Wong shares his knowledge through his work on various committees within the firm, including the project management, technology and Revit committees, where he contributes to standards and modeling processes. He is an active participant in Utah’s Illuminating Engineering Society and the ACE Mentor program and helps promote the value of STEM education to high school students. Wong also is a long-standing member of the all-volunteer West Valley Symphony, where he plays piano and oboe, performing at various community events to promote the benefits of music education.
35, Senior Project Director
A licensed architect, Worden began to focus on facade design after working on projects early in his career that ranged from urban planning to product design.
His 13 years of experience in digital modeling and fabrication includes parametric modeling, geometric optimization, facade design and fabrication techniques. As co-director of Thornton Tomasetti’s facade engineering group, he is the lead facade consultant for a laboratory in Cambridge, Mass.; assists in geometry optimization and fabrication for an arts pavilion in Aalborg, Denmark; and is providing facade engineering for exterior scrim at the new Colorado State University Spur campus.
Worden works with a variety of materials, from steel and mesh to textiles, which are created with such techniques as crocheting, knitting and weaving.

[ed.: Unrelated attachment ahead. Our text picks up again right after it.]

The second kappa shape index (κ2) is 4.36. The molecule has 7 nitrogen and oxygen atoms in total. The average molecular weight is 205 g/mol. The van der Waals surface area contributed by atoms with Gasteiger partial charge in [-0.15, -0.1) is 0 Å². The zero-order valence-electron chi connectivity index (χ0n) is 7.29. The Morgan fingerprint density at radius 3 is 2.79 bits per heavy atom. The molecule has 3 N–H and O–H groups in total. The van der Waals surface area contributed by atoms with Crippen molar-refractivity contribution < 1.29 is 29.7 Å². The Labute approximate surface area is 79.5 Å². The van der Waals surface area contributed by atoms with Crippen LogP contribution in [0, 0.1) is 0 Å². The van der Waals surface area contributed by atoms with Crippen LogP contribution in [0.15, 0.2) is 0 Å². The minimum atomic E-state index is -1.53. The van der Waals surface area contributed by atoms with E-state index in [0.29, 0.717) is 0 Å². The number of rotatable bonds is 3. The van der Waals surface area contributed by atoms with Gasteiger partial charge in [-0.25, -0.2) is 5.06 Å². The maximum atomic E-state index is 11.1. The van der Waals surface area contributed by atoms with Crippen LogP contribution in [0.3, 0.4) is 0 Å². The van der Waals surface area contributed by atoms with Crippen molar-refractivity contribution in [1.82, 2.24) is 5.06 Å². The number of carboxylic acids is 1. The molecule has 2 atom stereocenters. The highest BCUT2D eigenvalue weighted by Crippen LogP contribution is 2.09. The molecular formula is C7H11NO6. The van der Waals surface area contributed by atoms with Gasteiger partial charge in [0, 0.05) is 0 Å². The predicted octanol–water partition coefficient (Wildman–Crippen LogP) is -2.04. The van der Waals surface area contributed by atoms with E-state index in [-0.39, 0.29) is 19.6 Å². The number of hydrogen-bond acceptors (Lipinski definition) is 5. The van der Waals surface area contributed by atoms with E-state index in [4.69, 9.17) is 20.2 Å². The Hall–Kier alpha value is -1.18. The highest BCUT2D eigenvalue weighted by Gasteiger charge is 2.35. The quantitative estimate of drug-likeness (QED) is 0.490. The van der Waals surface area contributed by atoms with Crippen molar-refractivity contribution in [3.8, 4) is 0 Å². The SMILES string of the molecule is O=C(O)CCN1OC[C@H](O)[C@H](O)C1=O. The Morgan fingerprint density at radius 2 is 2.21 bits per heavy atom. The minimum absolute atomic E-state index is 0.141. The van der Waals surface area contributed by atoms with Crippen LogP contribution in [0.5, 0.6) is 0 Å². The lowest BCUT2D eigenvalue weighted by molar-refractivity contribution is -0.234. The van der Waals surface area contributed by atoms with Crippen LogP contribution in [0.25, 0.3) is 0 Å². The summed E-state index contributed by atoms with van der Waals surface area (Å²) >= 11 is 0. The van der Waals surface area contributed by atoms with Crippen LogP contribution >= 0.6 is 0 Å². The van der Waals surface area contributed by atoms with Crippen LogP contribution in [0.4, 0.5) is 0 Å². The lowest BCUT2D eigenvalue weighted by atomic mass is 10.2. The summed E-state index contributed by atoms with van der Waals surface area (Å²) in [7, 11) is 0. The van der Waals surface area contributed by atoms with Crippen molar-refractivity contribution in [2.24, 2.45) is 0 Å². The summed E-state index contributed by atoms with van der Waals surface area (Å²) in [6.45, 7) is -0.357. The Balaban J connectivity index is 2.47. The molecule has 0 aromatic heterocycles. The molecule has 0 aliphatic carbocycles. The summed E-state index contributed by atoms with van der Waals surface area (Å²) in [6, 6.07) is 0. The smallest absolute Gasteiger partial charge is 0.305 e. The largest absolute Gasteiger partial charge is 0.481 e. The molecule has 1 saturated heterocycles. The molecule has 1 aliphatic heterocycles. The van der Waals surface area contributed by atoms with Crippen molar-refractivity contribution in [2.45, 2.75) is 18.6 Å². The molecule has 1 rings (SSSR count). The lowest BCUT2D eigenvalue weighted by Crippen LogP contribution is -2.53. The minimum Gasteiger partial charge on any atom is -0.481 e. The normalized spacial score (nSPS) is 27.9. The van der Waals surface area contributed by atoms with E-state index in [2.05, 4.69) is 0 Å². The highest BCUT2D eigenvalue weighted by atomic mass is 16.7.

He shares his knowledge with the industry through technical papers and presentations and served as a senior studio professor for CU Boulder’s environmental design program in 2017. He is a member of the research and education nonprofit Facade Tectonics and advises students interested in architecture and textiles.
37, Business Development and Marketing Manager
Mark Young Construction LLC
Wybenga started her career in 2009 as a proposal coordinator at a government contractor, then moved to the marketing department of a large national engineering firm before returning to work for a contractor. She joined Mark Young Construction (MYC) four years ago.
As business development and marketing manager for the firm, her responsibilities include developing marketing materials and campaigns as well as leading business development and community involvement. She also develops winning proposals to keep the field employees busy and creates marketing materials, including MYC’s award-winning 30th anniversary campaign. She created MYC’s website, which has increased traffic for the company. Her relationships helped introduce firm leadership to a new client that has led to more than $71 million in work for MYC over the last three years.
Wybenga also has helped improve the firm’s success rate on proposal interviews, with MYC teams winning 50% of their interviews in 2020, compared with a previous rate of 10%. She is a certified professional services marketer (CPSM), active in the Colorado chapter of Society for Marketing Professional Services. She received the chapter’s Unicorn Marketer Award for April 2020 and has served on the Colorado board as well as the awards and membership committees.